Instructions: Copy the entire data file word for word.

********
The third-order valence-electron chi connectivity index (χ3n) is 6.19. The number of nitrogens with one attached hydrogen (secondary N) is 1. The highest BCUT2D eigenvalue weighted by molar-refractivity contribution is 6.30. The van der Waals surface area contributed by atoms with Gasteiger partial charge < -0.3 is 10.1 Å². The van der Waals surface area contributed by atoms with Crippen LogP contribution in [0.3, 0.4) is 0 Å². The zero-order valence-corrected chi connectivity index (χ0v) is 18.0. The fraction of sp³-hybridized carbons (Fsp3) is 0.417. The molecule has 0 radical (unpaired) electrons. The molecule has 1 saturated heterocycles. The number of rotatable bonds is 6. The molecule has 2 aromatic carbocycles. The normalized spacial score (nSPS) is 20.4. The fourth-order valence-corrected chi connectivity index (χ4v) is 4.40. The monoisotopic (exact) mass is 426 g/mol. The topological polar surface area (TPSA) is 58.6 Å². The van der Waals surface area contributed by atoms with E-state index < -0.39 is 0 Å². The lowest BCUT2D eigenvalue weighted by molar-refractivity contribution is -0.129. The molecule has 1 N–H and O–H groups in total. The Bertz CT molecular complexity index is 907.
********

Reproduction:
The third-order valence-electron chi connectivity index (χ3n) is 6.19. The number of nitrogens with one attached hydrogen (secondary N) is 1. The highest BCUT2D eigenvalue weighted by molar-refractivity contribution is 6.30. The van der Waals surface area contributed by atoms with Gasteiger partial charge < -0.3 is 10.1 Å². The van der Waals surface area contributed by atoms with Crippen LogP contribution in [0.3, 0.4) is 0 Å². The zero-order valence-corrected chi connectivity index (χ0v) is 18.0. The fraction of sp³-hybridized carbons (Fsp3) is 0.417. The molecule has 0 radical (unpaired) electrons. The molecule has 1 saturated heterocycles. The number of rotatable bonds is 6. The molecule has 2 aromatic carbocycles. The normalized spacial score (nSPS) is 20.4. The fourth-order valence-corrected chi connectivity index (χ4v) is 4.40. The monoisotopic (exact) mass is 426 g/mol. The topological polar surface area (TPSA) is 58.6 Å². The van der Waals surface area contributed by atoms with E-state index < -0.39 is 0 Å². The lowest BCUT2D eigenvalue weighted by molar-refractivity contribution is -0.129. The molecule has 1 N–H and O–H groups in total. The Bertz CT molecular complexity index is 907.